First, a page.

Mexico’s Electricity Market

Since 2015, the Mexican wholesale electricity market has been operating as a competitive market. However, there are certain restrictions to guarantee fairness for all stakeholders and to meet the national clean energy goals.

Before the energy reform, the electric system in Mexico was a simple scheme with two main stakeholders. On one hand we had consumers, and the only other participant was the Federal Electricity Commission (CFE, by its Spanish acronym). Although the figures of Independent Power Producers (IPP) and Self-Supply Generators (SSG) were created in 1992, they were dependent on conditions set by the CFE. Both figures still remain in the reformed power market. 

PPA Versus Wholesale Market “Spot Price”

The reforms introduced Power Purchase Agreements (PPAs) as one of the main ways to trade energy. A PPA is a mid- or long-term contract to purchase a certain amount of energy to be delivered in the future at a fixed price. Both sides benefit: on one hand developers reduce risk in future projects by securing revenues, while consumers (usually large industrial users) are protected from price fluctuations.

The other mechanism to buy energy is via the wholesale market at “spot price”. It works similarly to a stock market, but prices are calculated in real time and a day ahead. The Mexican system operator, National Center for Energy Control (CENACE, by its Spanish acronym), dispatches first the less expensive plants until the announced demand is met. The kWh price is fixed at the value of the last kWh dispatched. Prices fluctuate depending on several factors such as supply, demand, oil prices, maintenance, and plant state.

Competition Among Generators Will Drive Prices Lower

In the reformed power market in Mexico, there is no restriction on generation. Some generators are owned by one of the six CFE generation companies, while the others generate under one of the following figures: IPP, SSG, and “exempt generators” (generators under 0.5 MW without generation requirements).

SSG and “exempt generators” must sell energy through independent retailers, while CFE companies and IPP can contract and sell energy directly in the market. We expect electricity prices to decline roughly 5% annually driven by aggressive price competition among these various stakeholders.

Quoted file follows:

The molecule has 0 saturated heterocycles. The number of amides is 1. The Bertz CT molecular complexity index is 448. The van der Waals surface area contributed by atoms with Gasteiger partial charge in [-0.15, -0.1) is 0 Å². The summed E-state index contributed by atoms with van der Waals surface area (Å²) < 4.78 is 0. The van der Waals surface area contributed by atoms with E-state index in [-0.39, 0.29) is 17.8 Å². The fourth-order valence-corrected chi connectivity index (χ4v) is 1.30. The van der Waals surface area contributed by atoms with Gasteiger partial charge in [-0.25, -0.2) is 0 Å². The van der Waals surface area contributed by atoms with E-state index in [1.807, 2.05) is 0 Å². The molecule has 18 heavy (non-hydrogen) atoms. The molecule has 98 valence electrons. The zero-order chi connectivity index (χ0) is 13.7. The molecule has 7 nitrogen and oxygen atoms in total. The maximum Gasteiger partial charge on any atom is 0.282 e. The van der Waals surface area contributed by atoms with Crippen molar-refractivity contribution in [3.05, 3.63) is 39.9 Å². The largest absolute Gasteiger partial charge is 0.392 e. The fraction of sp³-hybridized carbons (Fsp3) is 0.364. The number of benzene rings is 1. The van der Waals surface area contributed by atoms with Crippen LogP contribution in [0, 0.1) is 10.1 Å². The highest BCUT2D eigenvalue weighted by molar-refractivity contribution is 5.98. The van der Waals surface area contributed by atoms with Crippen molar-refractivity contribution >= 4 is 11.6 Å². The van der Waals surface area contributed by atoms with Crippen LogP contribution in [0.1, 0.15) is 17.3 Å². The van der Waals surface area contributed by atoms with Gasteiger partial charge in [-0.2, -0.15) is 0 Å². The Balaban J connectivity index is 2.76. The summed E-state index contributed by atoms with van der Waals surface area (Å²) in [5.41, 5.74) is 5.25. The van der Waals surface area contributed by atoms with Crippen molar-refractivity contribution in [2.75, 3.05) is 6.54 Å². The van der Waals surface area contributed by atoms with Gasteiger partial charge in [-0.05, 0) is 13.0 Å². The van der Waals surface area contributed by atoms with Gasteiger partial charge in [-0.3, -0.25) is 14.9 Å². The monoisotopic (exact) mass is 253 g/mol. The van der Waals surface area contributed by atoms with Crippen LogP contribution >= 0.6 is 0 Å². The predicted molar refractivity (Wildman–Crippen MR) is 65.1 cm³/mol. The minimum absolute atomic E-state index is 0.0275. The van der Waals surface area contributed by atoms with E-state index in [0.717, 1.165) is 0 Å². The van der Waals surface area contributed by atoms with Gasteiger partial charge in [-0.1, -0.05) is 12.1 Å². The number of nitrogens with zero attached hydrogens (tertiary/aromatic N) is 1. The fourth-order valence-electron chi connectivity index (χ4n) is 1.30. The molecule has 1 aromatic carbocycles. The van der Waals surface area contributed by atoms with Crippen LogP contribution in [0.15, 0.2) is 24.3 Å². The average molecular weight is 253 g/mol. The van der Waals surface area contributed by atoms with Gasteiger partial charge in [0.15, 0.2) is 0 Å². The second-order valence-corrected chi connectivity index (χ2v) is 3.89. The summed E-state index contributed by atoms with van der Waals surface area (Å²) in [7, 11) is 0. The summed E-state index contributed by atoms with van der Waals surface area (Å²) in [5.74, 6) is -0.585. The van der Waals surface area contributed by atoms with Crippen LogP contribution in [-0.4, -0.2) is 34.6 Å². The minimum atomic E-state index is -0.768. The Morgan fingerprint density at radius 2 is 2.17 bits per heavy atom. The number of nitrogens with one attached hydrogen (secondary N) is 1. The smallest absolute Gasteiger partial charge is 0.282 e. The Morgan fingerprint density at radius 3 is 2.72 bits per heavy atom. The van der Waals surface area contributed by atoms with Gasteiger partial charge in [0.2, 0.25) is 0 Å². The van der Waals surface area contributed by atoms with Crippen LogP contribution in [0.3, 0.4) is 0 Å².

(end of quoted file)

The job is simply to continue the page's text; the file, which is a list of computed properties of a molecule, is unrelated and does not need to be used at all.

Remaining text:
PPAs to Benefit Large Energy Consumers 

Consumers are classified in two groups: Basic Users, who are residential and small commercial customers, and Qualified Users who are any other customer with capacity over 1 MW, including SSGs. According to CENACE, qualified users account for 33% of the Mexican load. Large qualified users participate directly in the market. Most of the smaller ones are represented by either the utility CFE-Qualified Suppliers or a private intermediary. They all purchase electricity either in the wholesale market at spot price, or via PPAs.

We expect large consumers of energy to migrate towards higher usage of PPAs, relative to spot market transactions. The higher usage of PPAs will be driven by the increase of renewable energy to the market. For example, CEMEX, Soriana and Walmart have announced PPAs to trade the energy generated in 250 MW, 101 MW, and 137 MW wind farms respectively. 

PPAs allow companies to exhibit a commitment to renewable power to shareholders and local governments due to their long-term nature. Companies can also benefit from the lower energy costs and the monetization of “energy credits” and clean energy certificates. 

Stakeholders are segmented and the way they can interact in the power market are differentiated depending on their nature. In general, all market participants have the opportunity of benefiting from PPAs. In addition, they can use the wholesale market when they need to buy or sell power. It is a very flexible scheme that looks for competitiveness while prioritizing clean energy goals. Contact us to discuss the newly deregulated power and utilities market in Mexico.